Special Weekend Update

Good evening.

With the recent dashboard enhancements, the only information you’ll need ever to make investment decisions is now all in one place. Period.

If you really need to know what to do now, whether you should jump back into the market, etc., read on. The answer is at the bottom.

Market Barometers

Let’s take a look at two key metrics.

The Objective Sentiment Survey

The number of stocks on buy vs sell for the S&P 100 and NASDAQ 100 indexes are going in the wrong direction, albeit very, very slowly.

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Usually, there will be no downside action until the number of buys cross below the number of sells.

Historical Risk Profile

The historical risk profile for the S&P 500 Index is still way down in the lower right quadrant, reflecting a slow but steady ascent. So slow and steady in fact, that the headline on CNBC was The market is doing something it hasn’t since 1995:

The S&P has failed to close lower by 1 percent or more since Oct. 11, for the longest such string of not-down-1-percent-plus days since the one ended in December 1995. Notably, 1995 was an incredibly quiet year for the market — earlier in 1995, the S&P went 110 days without a 1 percent drop, according to a CNBC analysis of FactSet data.

Before that, the longest such streak was in 1985, when 112 straight non-1-percent drops were enjoyed.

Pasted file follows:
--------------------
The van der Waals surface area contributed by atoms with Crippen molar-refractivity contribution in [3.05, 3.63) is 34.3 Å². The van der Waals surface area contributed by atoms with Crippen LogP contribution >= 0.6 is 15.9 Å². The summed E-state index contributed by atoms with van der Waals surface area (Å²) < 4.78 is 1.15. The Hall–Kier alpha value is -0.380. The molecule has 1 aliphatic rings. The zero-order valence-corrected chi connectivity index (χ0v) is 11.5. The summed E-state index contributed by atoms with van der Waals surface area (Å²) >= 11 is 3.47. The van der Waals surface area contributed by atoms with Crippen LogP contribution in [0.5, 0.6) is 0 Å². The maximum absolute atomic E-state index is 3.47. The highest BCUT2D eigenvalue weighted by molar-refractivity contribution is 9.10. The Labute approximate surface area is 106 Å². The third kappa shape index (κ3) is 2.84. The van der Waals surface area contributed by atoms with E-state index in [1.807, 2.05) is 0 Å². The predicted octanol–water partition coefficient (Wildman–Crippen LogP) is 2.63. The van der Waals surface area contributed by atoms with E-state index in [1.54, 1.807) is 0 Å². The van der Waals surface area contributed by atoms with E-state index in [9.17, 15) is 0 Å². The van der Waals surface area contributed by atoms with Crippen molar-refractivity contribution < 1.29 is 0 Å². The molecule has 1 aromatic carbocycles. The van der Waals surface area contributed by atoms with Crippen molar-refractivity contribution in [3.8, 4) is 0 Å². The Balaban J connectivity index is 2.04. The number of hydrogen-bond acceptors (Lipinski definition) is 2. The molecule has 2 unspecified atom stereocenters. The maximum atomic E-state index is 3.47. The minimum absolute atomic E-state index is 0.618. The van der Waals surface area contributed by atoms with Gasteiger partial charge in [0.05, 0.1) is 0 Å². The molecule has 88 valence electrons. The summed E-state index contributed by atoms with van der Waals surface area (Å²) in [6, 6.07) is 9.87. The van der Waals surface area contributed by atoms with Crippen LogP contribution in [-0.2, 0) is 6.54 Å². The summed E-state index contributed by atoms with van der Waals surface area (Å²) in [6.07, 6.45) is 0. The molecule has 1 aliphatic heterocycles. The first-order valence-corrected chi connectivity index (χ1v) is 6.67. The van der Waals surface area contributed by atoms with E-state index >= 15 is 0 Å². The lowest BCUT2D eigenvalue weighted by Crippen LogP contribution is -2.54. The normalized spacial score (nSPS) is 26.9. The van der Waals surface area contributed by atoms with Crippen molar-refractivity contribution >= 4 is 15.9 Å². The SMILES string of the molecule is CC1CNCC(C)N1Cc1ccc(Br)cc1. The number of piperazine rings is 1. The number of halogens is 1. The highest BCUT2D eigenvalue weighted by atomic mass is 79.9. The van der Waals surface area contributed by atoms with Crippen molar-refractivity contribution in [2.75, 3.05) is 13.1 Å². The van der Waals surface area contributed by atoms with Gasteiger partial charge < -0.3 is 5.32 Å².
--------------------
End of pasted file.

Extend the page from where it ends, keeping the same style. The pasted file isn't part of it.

Unsurprisingly, both 1985 and 1995 were glorious years for the market, with the S&P rising 26 percent and 34 percent, respectively. Yet 1995 makes the better comparison to the current period.

Let’s take a walk down memory lane. The orange dot represents the month captioned.

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You can see that the markets of the 60s, 80s and 90s were completely different. High returns AND high volatility combined to create the perfect environment for hit and run trading. Now look at 1977, 2007 and 2017. The action has been dead as f*ck, making it so that anyone trying to “trade” doesn’t get far. It’s an environment for asset allocation, passively tending to your investment portfolio.

This brings us to the latest in a steady stream of “active” (stock pickers, traders, hedge funds) strategies unable to outperform their benchmarks. Clients are jumping ship, switching to index funds and ETFs.

$1 billion per DAY is pouring into Vanguard. Even Goldman Sachs, is giving up and building a robo-advisor for the masses. Ironically, the more money that goes into these “passive” strategies and vehicles, the more difficult it becomes for the survivors:

Among the biggest trends in the world of markets is the rise of passive investing. Rather than pay high fees to active mutual fund managers (who often fail to beat the market), people are pouring money into passive strategies that track major indices, but with little cost. So what are the ramifications of this trend for investors who choose to remain active? On this week’s Odd Lots podcast, we speak with Michael Mauboussin, who heads global financial strategies at Credit Suisse and is not just an expert on the world of investing, but also on the role of luck in success. As he sees it, trading is like a game of poker, and in poker you want to play against weaker, less-skilled players. But as more and more of those less-skilled players opt not to trade (choosing passive strategies) then the game gets harder.

Stock Ranking

The strange phenomenon seen over the last few weeks, one where the broad index itself is in the top ten, is still with us. This time, it’s the NASDAQ 100 Index in second place, right behind Philip Morris. The worksheet is online here.